Built-in 'self-destruct timer' causes ultimate death of messenger RNA in cells

Dec 22, 2011

Researchers at Albert Einstein College of Medicine of Yeshiva University have discovered the first known mechanism by which cells control the survival of messenger RNA (mRNA) -- arguably biology's most important molecule. The findings pertain to mRNAs that help regulate cell division and could therefore have implications for reversing cancer's out-of-control cell division. The research is described in today's online edition of the journal Cell.

"The fate of the mRNA molecules we studied resembles a Greek tragedy," said the study's senior author, Robert Singer, Ph.D., co-director of the Gruss Lipper Center and professor and co-chair of anatomy and at Einstein. "Their lifespans are determined at the moment of their birth." The study was carried out in using advanced microscope technology developed previously by Dr. Singer that has allowed scientists, for the first time, to observe single molecules in single in real time.

Directions for making proteins are encoded in the of , which reside on chromosomes in the nucleus of each cell. But for proteins to be made, a gene's must be copied, or transcribed, onto mRNA molecules, which migrate from the nucleus and into the where the cell's protein-making machinery is located. For as long as it exists, an mRNA molecule can act as a template for making copies of a protein. So scientists have long suspected that cells must have ways for degrading mRNAs when, for example, a protein starts accumulating to harmful levels. "The cell somehow decides to destroy its mRNA on cue, but nobody knew how this happens," said Dr. Singer.

In their search for such a mechanism, Dr. Singer and his colleagues focused on two genes, SWI5 and CLB2, which code for proteins that regulate the cell cycle—the complex series of steps during which a cell divides, first duplicating its genetic material and then distributing it evenly to two daughter cells. To properly choreograph the cell cycle, the levels of the proteins encoded by the SWI5 and CLB2 genes must be exquisitely controlled—suggesting that the mRNAs made from these genes would be prime candidates for purposeful degradation. Remarkably, the researchers found that these mRNAs are, in effect, born with molecular "self-destruct timers" that ultimately destroy them.

When genes are transcribed, a part of the gene called the promoter region has the job of switching on the gene so that DNA will be copied into mRNA. The Einstein scientists found that the promoter regions of the SWI5 and CLB2 genes do something else as well: they recruit a protein called Dbf2p, which jumps onto mRNA molecules as they're being synthesized.

These mRNAs—transcribed from the SWI5 and CLB2 genes and bearing the Dbf2p protein—make their journey from the nucleus into the cytoplasm. Here a protein called Dbf20p joins Dbf2p aboard the mRNA molecules—and the two proteins together call for the molecules' precipitous decay.

"Our findings indicate that genes making proteins whose levels must be carefully controlled contain promoter regions that sentence their mRNA molecules to death even as the mRNA is being born," said Dr. Singer. "The promoter regions do that by 'marking' the newly made mRNA with the protein Dbf2p—the common factor between mRNA synthesis and its ultimate decay. Dbf2p stays attached to the mRNA from its birth and then, responding to a signal indicating that no more protein should be made, orders mRNA's destruction."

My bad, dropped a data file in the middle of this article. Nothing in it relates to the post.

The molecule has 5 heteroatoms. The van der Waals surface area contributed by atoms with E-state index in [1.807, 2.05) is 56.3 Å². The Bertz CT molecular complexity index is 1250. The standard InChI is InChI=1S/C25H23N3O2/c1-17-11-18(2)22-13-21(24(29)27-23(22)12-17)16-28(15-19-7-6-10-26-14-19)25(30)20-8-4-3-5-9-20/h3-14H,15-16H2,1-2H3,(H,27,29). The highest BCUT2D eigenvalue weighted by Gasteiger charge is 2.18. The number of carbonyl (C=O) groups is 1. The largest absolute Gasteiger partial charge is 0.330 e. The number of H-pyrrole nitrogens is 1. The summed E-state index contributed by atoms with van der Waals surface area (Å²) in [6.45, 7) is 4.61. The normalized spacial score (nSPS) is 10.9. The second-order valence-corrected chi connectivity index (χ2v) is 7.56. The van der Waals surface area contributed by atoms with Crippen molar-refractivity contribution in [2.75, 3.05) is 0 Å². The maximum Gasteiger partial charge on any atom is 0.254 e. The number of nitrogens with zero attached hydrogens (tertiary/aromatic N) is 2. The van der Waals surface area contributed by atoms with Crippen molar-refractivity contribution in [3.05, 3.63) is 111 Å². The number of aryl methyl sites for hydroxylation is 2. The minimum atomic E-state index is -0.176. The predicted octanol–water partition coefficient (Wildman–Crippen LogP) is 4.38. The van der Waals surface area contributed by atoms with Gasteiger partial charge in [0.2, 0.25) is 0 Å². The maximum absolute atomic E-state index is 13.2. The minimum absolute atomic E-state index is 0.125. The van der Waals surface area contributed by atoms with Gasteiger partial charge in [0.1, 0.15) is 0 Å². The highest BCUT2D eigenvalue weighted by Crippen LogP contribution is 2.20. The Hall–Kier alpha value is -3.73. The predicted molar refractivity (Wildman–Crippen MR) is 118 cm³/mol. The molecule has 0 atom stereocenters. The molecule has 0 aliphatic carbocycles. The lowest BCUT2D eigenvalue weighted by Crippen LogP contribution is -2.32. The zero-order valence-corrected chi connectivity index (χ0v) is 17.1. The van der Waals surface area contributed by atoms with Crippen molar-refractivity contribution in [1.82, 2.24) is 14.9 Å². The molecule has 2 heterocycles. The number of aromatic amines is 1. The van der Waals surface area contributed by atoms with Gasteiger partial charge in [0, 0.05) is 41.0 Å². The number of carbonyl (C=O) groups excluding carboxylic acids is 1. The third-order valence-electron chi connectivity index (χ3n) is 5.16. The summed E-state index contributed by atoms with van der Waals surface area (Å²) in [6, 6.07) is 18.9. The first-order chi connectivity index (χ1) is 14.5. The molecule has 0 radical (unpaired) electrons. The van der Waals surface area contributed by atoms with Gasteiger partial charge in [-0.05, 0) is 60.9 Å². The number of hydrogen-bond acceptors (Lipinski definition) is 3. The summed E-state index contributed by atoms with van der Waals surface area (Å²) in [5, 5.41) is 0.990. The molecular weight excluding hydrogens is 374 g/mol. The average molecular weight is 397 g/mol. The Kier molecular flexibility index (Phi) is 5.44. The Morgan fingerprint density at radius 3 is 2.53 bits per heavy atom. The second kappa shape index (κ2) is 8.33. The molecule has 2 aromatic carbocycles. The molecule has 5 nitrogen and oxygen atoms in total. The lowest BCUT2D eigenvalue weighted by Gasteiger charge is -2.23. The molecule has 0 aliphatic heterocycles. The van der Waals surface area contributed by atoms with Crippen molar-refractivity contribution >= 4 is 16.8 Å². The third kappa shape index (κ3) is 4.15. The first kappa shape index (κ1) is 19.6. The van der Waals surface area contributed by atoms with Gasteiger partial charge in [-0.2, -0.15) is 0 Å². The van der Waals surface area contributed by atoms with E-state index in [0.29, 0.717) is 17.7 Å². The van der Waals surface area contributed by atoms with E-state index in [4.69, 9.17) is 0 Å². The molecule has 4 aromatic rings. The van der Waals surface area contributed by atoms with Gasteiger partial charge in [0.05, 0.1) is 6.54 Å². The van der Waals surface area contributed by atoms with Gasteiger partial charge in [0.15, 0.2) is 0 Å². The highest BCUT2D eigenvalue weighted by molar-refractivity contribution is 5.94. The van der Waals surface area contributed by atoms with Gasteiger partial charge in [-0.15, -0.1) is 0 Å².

While these observations pertain to yeast cells, Dr. Singer said he is confident that the process governing mRNA decay in humans "will prove to be very similar" and could be relevant for combating cancer. "Once you gain insight into the mechanisms controlling the cell cycle and ," he noted, "you can propose targeted therapies for regulating the uncontrolled cell division that characterizes cancer."

Explore further: Environmental pollutants make worms susceptible to cold

More information: The paper is titled "Single-molecule mRNA decay measurements reveal promoter-regulated mRNA stability in yeast."

Related Stories

Scientists observe single gene activity in living cells

Apr 21, 2011

Researchers at Albert Einstein College of Medicine of Yeshiva University have for the first time observed the activity of a single gene in living cells. In an unprecedented study, published in the April 22 online edition ...

Sheltering Of Messages May Help Cancer Cells Defeat Therapy

Nov 27, 2006

New research has discovered that cells protect rather than destroy the message molecules needed to make certain proteins during periods of stress. The response might help cancer cells survive chemotherapy and radiation therapy.

Destructive enzyme shows a benevolent side

Jan 10, 2007

New research shows that a recently discovered enzyme that destroys the messenger RNA (mRNA) for some proteins can also help to protect the mRNA during times of stress. The response might help cancer cells survive chemotherapy ...

Recommended for you

Environmental pollutants make worms susceptible to cold

Sep 19, 2014

Some pollutants are more harmful in a cold climate than in a hot, because they affect the temperature sensitivity of certain organisms. Now researchers from Danish universities have demonstrated how this ...

User comments : 1

Adjust slider to filter visible comments by rank

Display comments: newest first

Tausch
not rated yet Dec 22, 2011
mRNA time independent decay makes more sense.
Decay coupled to the number of copies produced.